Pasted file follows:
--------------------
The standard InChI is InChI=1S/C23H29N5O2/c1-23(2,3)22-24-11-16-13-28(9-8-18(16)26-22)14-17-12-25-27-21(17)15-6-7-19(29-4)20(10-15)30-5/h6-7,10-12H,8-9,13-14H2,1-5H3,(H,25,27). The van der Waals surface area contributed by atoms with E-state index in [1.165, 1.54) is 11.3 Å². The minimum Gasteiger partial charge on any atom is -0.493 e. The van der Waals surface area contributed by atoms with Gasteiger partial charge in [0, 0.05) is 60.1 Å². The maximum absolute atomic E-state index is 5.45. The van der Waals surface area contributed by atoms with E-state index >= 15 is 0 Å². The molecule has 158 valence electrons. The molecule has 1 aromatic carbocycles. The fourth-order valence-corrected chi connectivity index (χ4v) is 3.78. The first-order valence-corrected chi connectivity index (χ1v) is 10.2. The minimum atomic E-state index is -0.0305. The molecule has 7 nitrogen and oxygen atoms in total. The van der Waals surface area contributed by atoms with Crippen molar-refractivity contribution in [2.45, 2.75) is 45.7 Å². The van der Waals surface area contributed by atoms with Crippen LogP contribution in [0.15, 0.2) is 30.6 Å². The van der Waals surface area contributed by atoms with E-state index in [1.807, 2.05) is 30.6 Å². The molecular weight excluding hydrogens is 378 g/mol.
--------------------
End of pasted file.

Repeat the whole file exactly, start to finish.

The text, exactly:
The standard InChI is InChI=1S/C23H29N5O2/c1-23(2,3)22-24-11-16-13-28(9-8-18(16)26-22)14-17-12-25-27-21(17)15-6-7-19(29-4)20(10-15)30-5/h6-7,10-12H,8-9,13-14H2,1-5H3,(H,25,27). The van der Waals surface area contributed by atoms with E-state index in [1.165, 1.54) is 11.3 Å². The minimum Gasteiger partial charge on any atom is -0.493 e. The van der Waals surface area contributed by atoms with Gasteiger partial charge in [0, 0.05) is 60.1 Å². The maximum absolute atomic E-state index is 5.45. The van der Waals surface area contributed by atoms with E-state index >= 15 is 0 Å². The molecule has 158 valence electrons. The molecule has 1 aromatic carbocycles. The fourth-order valence-corrected chi connectivity index (χ4v) is 3.78. The first-order valence-corrected chi connectivity index (χ1v) is 10.2. The minimum atomic E-state index is -0.0305. The molecule has 7 nitrogen and oxygen atoms in total. The van der Waals surface area contributed by atoms with Crippen molar-refractivity contribution in [2.45, 2.75) is 45.7 Å². The van der Waals surface area contributed by atoms with Crippen LogP contribution in [0.15, 0.2) is 30.6 Å². The van der Waals surface area contributed by atoms with E-state index in [1.807, 2.05) is 30.6 Å². The molecular weight excluding hydrogens is 378 g/mol.